I
f you believe Enzo Ferrari, then “the Jeep is the only true American sportscar”. While it’s argued that the man behind some of the most lusty supercars to grace roads and bedroom walls was actually taking a dig at GM’s Corvette with that quote, a compliment is a compliment. More than Mustang and Corvette combined, the go-anywhere, do-anything attitude and ability of the Jeep defines the very culture it was born to defend. So essential was the Jeep to the American war effort that General Dwight D. Eisenhower concluded publicly that America could not have won World War II without it.
When the request to replace the aging Model-T platform came down the line from the United States Department of War, the task was daunting to say the least. The vehicle had to be four-wheel-drive; it must be powered by an engine with at least 85 ft-lbs of torque; have a wheelbase of 75” or less and a track width of 47” or less; it must carry a 660 lbs payload and tip the scales at a weight that would send Colin Chapman into convulsions: 1,300 lbs. With only 49 days given to develop a prototype and the 75 following to create a fleet of 70 for testing, the list of bidders was small — there were only two.
American Bantam (nee American Austin Car Company) initially won the contract. Working from a design penned in just two days by freelance engineer Karl Probst (it ignored the anorexic curb weight restriction), Bantam would create the first Jeep. Calling it the Blitz Buggy and later the BRC (Bantam Reconnaissance Car) 40, Bantam would go on to provide 2,605 vehicles for the war effort, with most serving British forces. Faced with growing demand, the United States Army Quartermaster Corps turned to the lone remaining bidder, Willys-Overland Motors, to bolster production numbers. By July of 1941 ⟀

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it was clear that American Bantam couldn’t cope with contractual obligations and Jeep production, along with Probst’s design, became the property of Willys-Overland Motors. It didn’t hurt that the Willys’ model, known as the MB, was actually cheaper to produce and came equipped with a more powerful engine — the “Go Devil” — that soldiers preferred. Willys-Overland would go on to produce 363,000 MBs for the War effort.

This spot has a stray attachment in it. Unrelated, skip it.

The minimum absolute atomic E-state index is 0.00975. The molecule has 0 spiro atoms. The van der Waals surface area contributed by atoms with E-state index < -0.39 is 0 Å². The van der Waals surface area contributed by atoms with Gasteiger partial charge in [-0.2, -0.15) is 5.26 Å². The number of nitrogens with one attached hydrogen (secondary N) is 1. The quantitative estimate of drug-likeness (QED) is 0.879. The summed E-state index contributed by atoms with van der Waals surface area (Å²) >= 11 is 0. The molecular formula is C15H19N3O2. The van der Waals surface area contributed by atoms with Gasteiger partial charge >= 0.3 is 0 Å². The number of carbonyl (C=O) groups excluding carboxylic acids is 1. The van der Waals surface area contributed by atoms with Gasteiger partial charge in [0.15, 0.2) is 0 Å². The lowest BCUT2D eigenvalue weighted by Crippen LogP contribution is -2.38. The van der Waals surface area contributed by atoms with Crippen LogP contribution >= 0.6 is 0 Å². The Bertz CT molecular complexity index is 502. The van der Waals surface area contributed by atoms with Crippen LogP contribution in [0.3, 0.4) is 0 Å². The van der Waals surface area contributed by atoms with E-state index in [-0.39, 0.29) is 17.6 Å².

American Bantam (nee American Austin Car Company) initially won the contract. Working from a design penned in just two days by freelance engineer Karl Probst (it ignored the anorexic curb weight restriction), Bantam

would create the first Jeep. Calling it the Blitz Buggy and later the BRC (Bantam Reconnaissance Car) 40, Bantam would go on to provide 2,605 vehicles for the war effort, with most serving British forces. Faced with growing demand, the United States Army Quartermaster Corps turned to the lone remaining bidder, Willys-Overland Motors, to bolster production numbers. By July of 1941 it was clear that American Bantam couldn’t cope with contractual obligations and Jeep production, along with Probst’s design, became the property of Willys-Overland Motors. It didn’t hurt that the Willys’ model, known as the MB, was actually cheaper to produce and came equipped with a more powerful engine — the “Go Devil” — that
soldiers preferred. Willys-Overland would go on to produce 363,000 MBs for the War effort. Thanks to its short wheelbase, lightweight construction and torquey 4×4 agility, the MB became the vehicular everyman in the trenches. With little to no field modifications, the Willys could become ambulances, firetrucks, supply shuttles or rides of choice for visiting dignitaries — it could even run on railway tracks, if so desired.

Unfortunately, the vehicle was so successful that Willys began to struggle with overwhelming demands. Ford was tapped to step in. Working from Willys’ version of the original Bantam design, the Ford GP began rolling off assembly lines too. In fact, the ⟀

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“Jeep” moniker is believed to stem from Ford’s original designation of their 4×4 as the “GP” (meaning general purpose or government personnel). With roughly 150 Jeeps being supplied to every Army regiment, it didn’t take long for the name to gain traction. The bastardization soon cemented itself in the public eye when Katherine Hillyer used the term to describe the vehicle in the Washington Daily News when covering an event staged by Willys at the Capitol Building.

Strangely it was Ford, not Willys, that was credited with creating the most important

piece of Jeep iconography of all: the grille. Originally a 9-slot design, the stamped and slotted Ford grille was more economical, lighter and a much more resource-efficient design than Willy’s flat, iron-slat version. Seventy-three years later that grille, flanked by those circular headlights, continues to signify the ultimate in off-road abilities. Sure, much like ourselves, today’s Jeep is a little larger and softer around the edges, but it remains distinct, purpose built and hell bent on overcoming whatever obstacles its faced with.

There may be prettier, faster, more capable

and more luxurious sport-utility choices out there, but they were all born of Jeep DNA. Now, onto the iconic 1965 Shelby GT.

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